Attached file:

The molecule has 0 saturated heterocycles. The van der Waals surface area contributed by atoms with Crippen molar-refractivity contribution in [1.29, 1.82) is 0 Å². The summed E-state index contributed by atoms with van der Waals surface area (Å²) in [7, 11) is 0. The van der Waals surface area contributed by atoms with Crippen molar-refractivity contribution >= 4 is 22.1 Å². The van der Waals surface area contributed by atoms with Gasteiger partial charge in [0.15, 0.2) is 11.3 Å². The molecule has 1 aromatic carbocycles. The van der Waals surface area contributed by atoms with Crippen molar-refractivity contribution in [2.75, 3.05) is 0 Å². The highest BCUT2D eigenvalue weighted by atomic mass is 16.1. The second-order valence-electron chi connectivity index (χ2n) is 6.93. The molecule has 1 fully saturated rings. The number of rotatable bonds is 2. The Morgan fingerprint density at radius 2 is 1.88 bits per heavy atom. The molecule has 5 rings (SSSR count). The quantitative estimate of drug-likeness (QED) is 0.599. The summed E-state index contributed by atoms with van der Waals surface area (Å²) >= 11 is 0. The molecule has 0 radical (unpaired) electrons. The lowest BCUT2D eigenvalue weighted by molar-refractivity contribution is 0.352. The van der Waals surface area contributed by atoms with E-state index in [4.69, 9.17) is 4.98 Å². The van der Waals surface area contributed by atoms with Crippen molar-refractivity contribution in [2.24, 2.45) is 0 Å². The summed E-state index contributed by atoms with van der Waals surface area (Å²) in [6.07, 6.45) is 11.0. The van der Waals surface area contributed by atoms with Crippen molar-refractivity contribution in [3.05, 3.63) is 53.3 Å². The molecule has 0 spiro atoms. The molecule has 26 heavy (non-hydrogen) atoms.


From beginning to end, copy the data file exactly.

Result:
The molecule has 0 saturated heterocycles. The van der Waals surface area contributed by atoms with Crippen molar-refractivity contribution in [1.29, 1.82) is 0 Å². The summed E-state index contributed by atoms with van der Waals surface area (Å²) in [7, 11) is 0. The van der Waals surface area contributed by atoms with Crippen molar-refractivity contribution >= 4 is 22.1 Å². The van der Waals surface area contributed by atoms with Gasteiger partial charge in [0.15, 0.2) is 11.3 Å². The molecule has 1 aromatic carbocycles. The van der Waals surface area contributed by atoms with Crippen molar-refractivity contribution in [2.75, 3.05) is 0 Å². The highest BCUT2D eigenvalue weighted by atomic mass is 16.1. The second-order valence-electron chi connectivity index (χ2n) is 6.93. The molecule has 1 fully saturated rings. The number of rotatable bonds is 2. The Morgan fingerprint density at radius 2 is 1.88 bits per heavy atom. The molecule has 5 rings (SSSR count). The quantitative estimate of drug-likeness (QED) is 0.599. The summed E-state index contributed by atoms with van der Waals surface area (Å²) >= 11 is 0. The molecule has 0 radical (unpaired) electrons. The lowest BCUT2D eigenvalue weighted by molar-refractivity contribution is 0.352. The van der Waals surface area contributed by atoms with E-state index in [4.69, 9.17) is 4.98 Å². The van der Waals surface area contributed by atoms with Crippen molar-refractivity contribution in [2.24, 2.45) is 0 Å². The summed E-state index contributed by atoms with van der Waals surface area (Å²) in [6.07, 6.45) is 11.0. The van der Waals surface area contributed by atoms with Crippen molar-refractivity contribution in [3.05, 3.63) is 53.3 Å². The molecule has 0 spiro atoms. The molecule has 26 heavy (non-hydrogen) atoms.